Despite the best efforts of law enforcement and others to educate people about the importance and benefits of wearing a seatbelt, many still do not. According to the Center for Disease Control wearing a seat belt is the most effective way to save lives and reduce injuries in car crashes. Many people believe seat belts cause worse injuries or that airbags will protect them just as well as seatbelts. These beliefs have both been proven to be inaccurate by statistical data.
Is my carseat tight enough? Grab your carseat at the base, where the seatbelt goes. The base should not move more than an inch 1" side-to-side or front-to-back. Some movement at the top of the seat is normal, though a tether will reduce this movement in forward-facing carseats.
Ideally, you want the child coupled as tightly as possible to the harness system and carseat, and the carseat coupled as tightly as possible to the vehicle with the seatbelt or LATCH system.
When you do this, the child gains all the benefit of "ride-down time" provided by the crushing frame of the Why wear a seatbelt in a crash. With a loose installation of any kind, the child gets less ride down time and suffers a more severe crash into the harness system.
Also see this definition of ride-down time. The top of my rear-facing carseat moves easily. Most rear-facing car seats are not designed to be tethered. The top of the seat will be able to twist and rotate toward the back of the vehicle.
I can't get it tight enough, what can I do? Make sure you have read the owner's manual thoroughly and are using the correct path for the seatbelt.
Check your vehicle's owner's manual for information on the seatbelts. Yours may have a locking retractor mode. On some cars, you can pull the seatbelt all the way out and it will lock as it retracts.
You can then put your weight on the carseat as it retracts to take up all the slack. Make sure to put your weight on the seat as you install it. Rocking back and forth a little may also help. As you apply weight, pull the slack from the lap portion of the seatbelt.
If possible, brace your back against the roof of the vehicle to add downward force. In some cases, a second person is helpful to buckle the belt while the first applies force on the carseat. In some vehicles, especially large SUVs and vans, you can move the vehicle seat back and recline the back of the seat.
Do this, then install your carseat. When you have it as tight as you can get it, then move the vehicle seat forward and move the seat back upright again. This may help get it even a little tighter, especially for a forward-facing carseat.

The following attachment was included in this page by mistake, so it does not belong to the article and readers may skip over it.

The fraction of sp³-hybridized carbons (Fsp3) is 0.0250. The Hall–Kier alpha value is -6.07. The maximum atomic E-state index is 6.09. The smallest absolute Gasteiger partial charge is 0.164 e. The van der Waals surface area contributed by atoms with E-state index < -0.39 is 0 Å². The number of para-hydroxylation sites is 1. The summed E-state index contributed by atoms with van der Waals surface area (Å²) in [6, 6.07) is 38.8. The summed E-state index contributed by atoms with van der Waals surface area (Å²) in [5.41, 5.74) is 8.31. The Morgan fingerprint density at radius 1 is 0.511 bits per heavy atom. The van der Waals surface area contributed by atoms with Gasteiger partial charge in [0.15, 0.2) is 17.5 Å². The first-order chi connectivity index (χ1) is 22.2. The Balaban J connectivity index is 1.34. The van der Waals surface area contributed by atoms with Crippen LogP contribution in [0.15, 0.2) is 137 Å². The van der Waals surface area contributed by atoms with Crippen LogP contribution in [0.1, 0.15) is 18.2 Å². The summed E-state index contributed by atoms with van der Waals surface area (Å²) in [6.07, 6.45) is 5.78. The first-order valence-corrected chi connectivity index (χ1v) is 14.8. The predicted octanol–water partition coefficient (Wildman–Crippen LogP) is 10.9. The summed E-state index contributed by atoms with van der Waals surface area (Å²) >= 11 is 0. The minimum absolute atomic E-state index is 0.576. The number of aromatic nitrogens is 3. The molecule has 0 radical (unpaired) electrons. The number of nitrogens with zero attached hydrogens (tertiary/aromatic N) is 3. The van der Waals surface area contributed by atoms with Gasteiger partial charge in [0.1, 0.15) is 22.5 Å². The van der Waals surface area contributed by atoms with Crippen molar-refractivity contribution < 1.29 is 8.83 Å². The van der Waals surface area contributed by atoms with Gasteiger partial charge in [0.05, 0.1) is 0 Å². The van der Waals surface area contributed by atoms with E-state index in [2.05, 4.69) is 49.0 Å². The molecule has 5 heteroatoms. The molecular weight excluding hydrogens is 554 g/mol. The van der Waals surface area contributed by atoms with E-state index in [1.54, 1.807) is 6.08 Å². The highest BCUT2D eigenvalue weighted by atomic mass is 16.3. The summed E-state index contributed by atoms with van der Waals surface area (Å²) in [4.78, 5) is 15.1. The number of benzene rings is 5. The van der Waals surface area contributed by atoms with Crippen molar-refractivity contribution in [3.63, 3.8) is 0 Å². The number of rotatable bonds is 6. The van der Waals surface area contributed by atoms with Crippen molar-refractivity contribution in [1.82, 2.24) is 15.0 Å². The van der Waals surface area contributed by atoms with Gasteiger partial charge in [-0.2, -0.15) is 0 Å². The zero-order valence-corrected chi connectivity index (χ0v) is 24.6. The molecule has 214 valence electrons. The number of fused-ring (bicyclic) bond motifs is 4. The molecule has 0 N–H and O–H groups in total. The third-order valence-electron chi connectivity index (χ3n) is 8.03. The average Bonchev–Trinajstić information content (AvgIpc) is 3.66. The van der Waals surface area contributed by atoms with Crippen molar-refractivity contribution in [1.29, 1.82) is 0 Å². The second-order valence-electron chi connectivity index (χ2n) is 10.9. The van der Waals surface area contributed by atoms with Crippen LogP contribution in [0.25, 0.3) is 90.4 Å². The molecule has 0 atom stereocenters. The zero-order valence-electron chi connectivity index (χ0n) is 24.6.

Make sure you check your vehicle seat and child restraint each time you use it, in case someone else moves the vehicle seat back or reclines it. Try a tether for a forward-facing seat, and make it tight. You may need a locking-clip or belt-shortening clip. Please consult the owner's manual for you vehicle and carseat.
Incorrect use of these clips can be very dangerous. If you need further detail, try the CarSeatSite. Com Installation Tipsconsult a local technician or post your question to our forums. My carseat is tight, but I'm worried that it might gouge the fabric or leather in my car.
What can I do? Unfortunately, a good installation does put pressure on your vehicle's interior fabric. You may put a THIN towel or mat under your carseat to prevent gouges. You must NOT put thick towels or any compressible material under a forward-facing carseat, as this can reduce the safety of your installation.
Does my car or carseat have it? It may make it easier to get a safe installation. Most newer vehicles and child seats have this system. For more information, see our comprehensive guide: Tethers are straps that prevent the top of a carseat from moving forward in a crash.
They may also increase overall stability. Many newer cars and carseats are compatible with tethers or can have them installed.Seat belt laws that apply to everyone in the car, not just those in the front seat. Fines for not wearing a seat belt that are high enough to be effective.
Make sure that police and state troopers enforce all seat belt laws. Support seat belt laws with visible police presence and awareness campaigns for the public.
Allan Cronshaw was a recent speaker at The Conference For Consciousness And Human Evolution in London (see SPEAKERS) Allan is an acknowledged Scholar, . The other thing I found in the basket – and there was only one – was a portacath pillow.
There was a note with it saying that it had been made by a woman in her 80s . 48 % Percentage of Passenger Vehicle Occupants Killed in Who Were Unrestrained Of the 37, people killed in motor vehicle crashes in , 48 percent were not wearing seat belts. In alone, seat belts saved an estimated 14, lives and could have saved an additional 2, people if they had been wearing seat belts.
Home > Resources > Reasons to Wear a Seat Belt. Reasons to Wear a Seat Belt. As you know, driver safety is very important. When you're behind the wheel, your actions will affect you, others in the car, and anyone else who happens to be on the road near you.
One way to promote safety is to always wear your seat belt when the car is in motion. We know that when adults wear seat belts, kids wear seat belts. So be a good example and buckle up for every ride.
Be sure everyone in the vehicle buckles up, too. Learn More. Safe Kids Worldwide is a (c)(3) | ein: Safe Kids Worldwide was founded by.